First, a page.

Was Jesus just an angry young man?


We have been encouraged to think of Jesus as being a gentle and tolerant person but when we read the gospels we discover that this might not be the whole truth. There seems to be a side to Jesus where he becomes violent at the least provocation and shows cruelty to those who disagree with him. If this image of Jesus is true then he is not someone to follow but someone to be avoided.

Summary answer

Jesus is not the weak and non-confrontational figure that he is sometimes portrayed as being. It is true that sometimes Jesus does not hold back in his criticism of certain members of the religious establishment in first century Israel. However Jesus is severely provoked by those same authorities. Quite often Jesus does not respond when the authorities set out to trick him into saying something he should be executed for but occasionally he is keen to tell things like they are. I admire this quality in him.

Also the stories that are claimed to show his violent nature do nothing of the sort. Although Jesus does get angry we see him as a controlled person who is ready to stand up for what he believes is right. He does not use violence to get his point across but does use drama to emphasise something that is very important to him.

Fuller answer

Some have claimed that they cannot follow Jesus because they believe he was violent. We explore the answer to this question.

Is there any evidence to support the claim that Jesus was violent?

I'm not sure it is really fair to call someone in their 30's a young man (implying that he is a revolutionary teenager - not that there is anything wrong with being a teenager) but some people have tried to argue that Jesus is not the nice and gentle figure we have heard about. They want to suggest that Jesus was actually a very violent person who had treated his opponents appallingly.

It is quite true that Jesus does not hold back from criticizing the religious leaders of his day, he uses some pretty strong language about them. However this is usually in response to them trying to trick Jesus into saying something that will turn his followers against him. The message of Jesus is that the religious leaders have gone the wrong way and instead of leading people to God they are taking people in the opposite direction. The responses that Jesus gives are not angry outbursts but measured responses by someone who is not afraid to speak their mind. If you are asking if Jesus is a polite englishman who would rather suffer excruciating embarrassment than say anything out of place then the answer is no. If you are asking if Jesus is someone who knows his mind and has no reluctance in expressing it then the answer is yes.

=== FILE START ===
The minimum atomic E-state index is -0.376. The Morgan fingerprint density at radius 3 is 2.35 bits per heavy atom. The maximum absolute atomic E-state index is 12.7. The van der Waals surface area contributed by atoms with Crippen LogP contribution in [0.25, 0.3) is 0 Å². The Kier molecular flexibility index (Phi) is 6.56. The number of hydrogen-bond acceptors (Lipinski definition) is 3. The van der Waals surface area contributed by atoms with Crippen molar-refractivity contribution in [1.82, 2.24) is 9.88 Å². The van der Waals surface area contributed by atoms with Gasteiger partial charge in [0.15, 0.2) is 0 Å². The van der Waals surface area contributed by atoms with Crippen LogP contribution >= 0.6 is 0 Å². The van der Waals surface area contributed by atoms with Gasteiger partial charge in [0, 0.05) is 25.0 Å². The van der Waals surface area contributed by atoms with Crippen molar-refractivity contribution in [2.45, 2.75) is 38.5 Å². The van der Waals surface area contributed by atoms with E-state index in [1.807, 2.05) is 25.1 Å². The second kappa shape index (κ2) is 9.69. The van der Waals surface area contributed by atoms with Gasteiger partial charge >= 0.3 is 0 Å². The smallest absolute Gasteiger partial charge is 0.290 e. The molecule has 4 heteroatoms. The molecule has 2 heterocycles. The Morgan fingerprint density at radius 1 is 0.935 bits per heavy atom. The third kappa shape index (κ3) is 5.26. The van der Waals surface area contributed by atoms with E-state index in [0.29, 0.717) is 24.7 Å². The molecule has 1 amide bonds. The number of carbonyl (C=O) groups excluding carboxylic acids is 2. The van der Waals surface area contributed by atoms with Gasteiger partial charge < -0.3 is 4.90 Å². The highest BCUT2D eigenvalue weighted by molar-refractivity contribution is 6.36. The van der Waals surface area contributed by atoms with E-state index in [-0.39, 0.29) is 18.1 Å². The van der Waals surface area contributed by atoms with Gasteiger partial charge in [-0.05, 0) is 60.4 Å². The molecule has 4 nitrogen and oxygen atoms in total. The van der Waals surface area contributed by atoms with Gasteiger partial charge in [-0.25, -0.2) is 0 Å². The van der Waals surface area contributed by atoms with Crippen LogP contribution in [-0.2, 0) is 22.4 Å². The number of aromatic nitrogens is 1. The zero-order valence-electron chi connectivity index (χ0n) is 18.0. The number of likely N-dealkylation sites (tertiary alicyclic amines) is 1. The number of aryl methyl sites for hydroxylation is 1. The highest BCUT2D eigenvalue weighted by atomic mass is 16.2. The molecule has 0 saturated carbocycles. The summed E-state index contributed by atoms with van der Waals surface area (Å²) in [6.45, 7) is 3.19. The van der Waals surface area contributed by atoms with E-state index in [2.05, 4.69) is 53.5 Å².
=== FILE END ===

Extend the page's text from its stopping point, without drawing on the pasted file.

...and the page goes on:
Jesus forced the traders to leave the Temple

But perhaps the main reason Jesus is accused of angry violence is because in the gospels there is a story of how Jesus clears the temple, in particular it is the story from John that upsets people.

When it was almost time for the Jewish Passover, Jesus went up to Jerusalem. In the temple courts he found men selling cattle, sheep and doves, and others sitting at tables exchanging money. So he made a whip out of cords, and drove all from the temple area, both sheep and cattle; he scattered the coins of the money-changers and overturned their tables. To those who sold doves he said, “Get these out of here! How dare you turn my Father’s house into a market! (John 2:13-16)

It is the bit about the whip of cords that critics find alarming. However nowhere in the passage does it say that Jesus whipped anybody, it doesn't even say that he pushed anybody. All it says is that he made a whip (this may well have been a pretty small harmless whip - the kind used to persuade animals to move along) and drove the animals out of the temple. It then says that he scattered the coins and overturned tables. Now I grant that this is very dramatic stuff and Jesus is not holding back from making his point, he is certainly angry about what he sees in the temple. But it is a very long way to go from overturning tables and driving out animals to say he is inflicting grievous bodily harm on anyone. Sadly sometimes even Christians have missed this point.

Jesus gets angry but not violent

Why did Jesus get so angry? Well this is the Temple, the place where the presence of God lives within the nation of Israel. Here the Jewish people come to make sacrifices to God, it is the most Holy place of all. The temple authorities had allowed traders into the Temple so they could charge for the privilege of selling there. Also every visitor to the Temple had to pay a temple tax and this could only be paid in the right coinage because the roman coins - the currency everyone used outside the temple - had the head of the emperor on them and no image was allowed in the temple. Now you might think that these traders were providing a valuable service, from what Jesus says we can see that there is a certain degree of dishonesty among the traders but John makes it clear that this is not the real issue here. The issue is that traders have been allowed in to the temple at all.

Within the temple there were different areas. Only Jewish men were allowed to enter the inner part of the temple and only the priests into the heart of the temple. The outer court was where the women and non-jews (gentiles) were allowed. This is where the traders had set up shop. The authorities had stopped a large number of people finding God and Jesus found this unacceptable and a reason to get angry. Makes me angry just thinking about it.